Lightweight Torpedo

Northrop Grumman has successfully manufactured and tested the first industry-built Very Lightweight Torpedo (VLWT) for the U.S. Navy. The prototype torpedo is based on the Pennsylvania State University Applied Research Laboratory’s (PSU-ARL) design that was distributed to defense industrial manufacturers in 2016. Northrop Grumman, which independently funded the research and development, will offer the design-for-affordability improvements to this VLWT as Northrop Grumman’s response for the Navy’s Compact Rapid Attack Weapon (CRAW) program.

Northrop Grumman’s Very Lightweight Torpedo prototype being prepared next to its Acoustic Test Facility tank in Annapolis, Maryland

Northrop Grumman‘s torpedo design and production legacy reaches back over 80 years to World War II through its Westinghouse acquisition. In 1943, Westinghouse won the Navy contract to reverse engineer a captured German electric torpedo and in 12 months began producing the MK18 electric torpedo, which turned the tide of the undersea warfare in the Pacific. Northrop Grumman has been at the forefront of torpedo design and production ever since, to include the current MK48 Common Broadband Advanced Sonar System (CBASS) heavyweight torpedo and MK50 Lightweight Torpedo.

Today, Northrop Grumman is the only company in full rate production of MK54 and MK48 torpedo nose arrays and has delivered over 600 MK54 arrays and over 70 MK48 arrays to the U.S. Navy.

Applying its engineering and manufacturing expertise, Northrop Grumman improved upon the VLWT baseline design to replace high-cost components and drive overall affordability, reproducibility and reliability. Those altered sections were built and tested using PSU-ARL’s own test equipment for confidence.

«The successful testing of the torpedo nose on the first try is a testament to Northrop Grumman’s design-for-affordability approach, which will significantly reduce cost without sacrificing operational performance», said David Portner, lead torpedo program manager, undersea systems, Northrop Grumman.

Northrop Grumman assembled the prototype VLWT using a Stored Chemical Energy Propulsion System (SCEPS) manufactured by teammate Barber-Nichols, Inc., (BNI) of Denver, Colorado.

«The nation needs advanced undersea warfare capabilities now more than ever», said Alan Lytle, vice president, undersea systems, Northrop Grumman. «We are ready to support fielding the VLWT which will increase subsea lethality and enable innovative concepts of operations for multiple warfighting platforms».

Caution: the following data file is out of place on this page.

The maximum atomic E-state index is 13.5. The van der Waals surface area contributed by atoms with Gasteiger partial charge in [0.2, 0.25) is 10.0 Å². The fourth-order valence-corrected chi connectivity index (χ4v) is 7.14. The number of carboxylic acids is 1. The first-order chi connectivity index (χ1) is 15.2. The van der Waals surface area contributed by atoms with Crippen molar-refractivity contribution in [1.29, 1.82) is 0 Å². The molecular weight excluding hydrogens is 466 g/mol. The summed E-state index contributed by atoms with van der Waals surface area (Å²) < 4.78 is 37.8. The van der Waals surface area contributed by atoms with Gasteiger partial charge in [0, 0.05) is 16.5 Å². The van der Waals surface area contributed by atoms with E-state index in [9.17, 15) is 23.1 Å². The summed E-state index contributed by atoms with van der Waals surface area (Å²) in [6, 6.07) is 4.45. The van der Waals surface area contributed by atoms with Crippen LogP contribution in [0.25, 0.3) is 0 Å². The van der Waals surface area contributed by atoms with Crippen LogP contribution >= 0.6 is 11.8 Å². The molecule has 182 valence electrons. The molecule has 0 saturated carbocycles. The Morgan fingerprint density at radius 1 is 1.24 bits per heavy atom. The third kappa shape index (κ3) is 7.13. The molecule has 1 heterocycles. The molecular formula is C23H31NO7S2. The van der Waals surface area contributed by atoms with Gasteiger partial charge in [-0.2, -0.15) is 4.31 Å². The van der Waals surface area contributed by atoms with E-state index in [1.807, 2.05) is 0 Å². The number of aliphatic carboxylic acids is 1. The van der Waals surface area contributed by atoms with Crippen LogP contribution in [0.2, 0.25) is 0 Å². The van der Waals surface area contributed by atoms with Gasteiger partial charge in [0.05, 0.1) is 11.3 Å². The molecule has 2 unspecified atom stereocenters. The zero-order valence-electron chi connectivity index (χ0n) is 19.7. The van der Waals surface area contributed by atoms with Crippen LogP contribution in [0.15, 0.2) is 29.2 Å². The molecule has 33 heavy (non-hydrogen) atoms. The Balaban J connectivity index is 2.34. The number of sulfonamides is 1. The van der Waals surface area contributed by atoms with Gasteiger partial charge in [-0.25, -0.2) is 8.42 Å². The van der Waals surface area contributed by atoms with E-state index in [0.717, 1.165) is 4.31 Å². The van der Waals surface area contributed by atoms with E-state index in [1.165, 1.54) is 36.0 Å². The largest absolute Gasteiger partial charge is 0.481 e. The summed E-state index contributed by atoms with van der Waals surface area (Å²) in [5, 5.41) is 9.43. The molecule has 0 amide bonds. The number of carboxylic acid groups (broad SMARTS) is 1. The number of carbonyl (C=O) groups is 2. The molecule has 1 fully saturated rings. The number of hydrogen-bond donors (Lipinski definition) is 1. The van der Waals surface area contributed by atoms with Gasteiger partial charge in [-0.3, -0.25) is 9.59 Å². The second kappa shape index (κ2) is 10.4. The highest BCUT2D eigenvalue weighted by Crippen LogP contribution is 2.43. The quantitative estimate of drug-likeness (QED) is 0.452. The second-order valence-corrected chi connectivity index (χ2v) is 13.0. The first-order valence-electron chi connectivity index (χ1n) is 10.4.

Northrop Grumman’s manufacturing plan would span the country by building components in California, Utah, Minnesota, Colorado, West Virginia and Maryland.

Osprey 30 AESA radar

The UK Maritime and Coastguard Agency (MCA) will upgrade to Leonardo’s latest Osprey radar to support missions such as search and rescue, border protection, fishery and pollution patrols. The Osprey 30 radar will be installed on-board the two customised Beechcraft King Air aircraft provided to the UK MCA by UK-based aviation services company 2Excel.

UK Maritime and Coastguard Agency to get latest radar technology from Leonardo

Currently, the UK MCA is operating Leonardo’s Seaspray 7300E radar, which has been employed to great effect in support of regular fishery and pollution patrols around the UK. The radar comes equipped with Leonardo’s patented small target detection capability, allowing it to spot shipwrecked individuals in the water at long range, even in the most difficult environmental conditions and sea states. Additionally, the radar provides the ability for MCA crews to identify oil spills and rogue polluters at very long range, day or night.

2Excel will build on this success by equipping the MCA King Airs with Leonardo’s second generation Osprey radar, the latest entry in its range of E-scan surveillance radars. Osprey benefits from all of the capabilities of the Company’s Seaspray family whilst also adding additional modes and optimized overland and coastal imaging capabilities. This makes the radar ideally suited to mixed environment operations, such as along the coast.

Traditionally, coastguard aircraft have used radars with restricted fields of view and limited detection capabilities, making searches laborious and resource-intensive. Leonardo’s radars solve these problems. The Company is a world leader in E-scan, also known as Active Electronically-Scanned Array (AESA) technology, which uses a matrix of hundreds of tiny radar modules to ‘steer’ an electronic beam, rather than mechanically moving the radar to point at a target. With a Leonardo E-Scan radar, crews can lift off, scan in 360 degrees and almost-instantaneously detect, track and classify hundreds of maritime contacts, allowing crews to quickly task cooperating aircraft to deeply search an area of interest. Other E-scan advantages include extremely high reliability, as the radar can continue to operate effectively throughout a mission even if a number of its individual radar modules fail. Customers in 30 countries have selected Leonardo’s E-scan radars including the Seaspray and Osprey families, with the US Navy procuring the Osprey 30 radar for its Fire Scout unmanned helicopter programme.

Laser Weapon System

Amphibious transport dock ship USS Portland (LPD-27) successfully disabled an Unmanned Aerial Vehicle (UAV) with a Solid State Laser – Technology Maturation Laser Weapon System Demonstrator (LWSD) Mark 2 MOD 0 on May 16.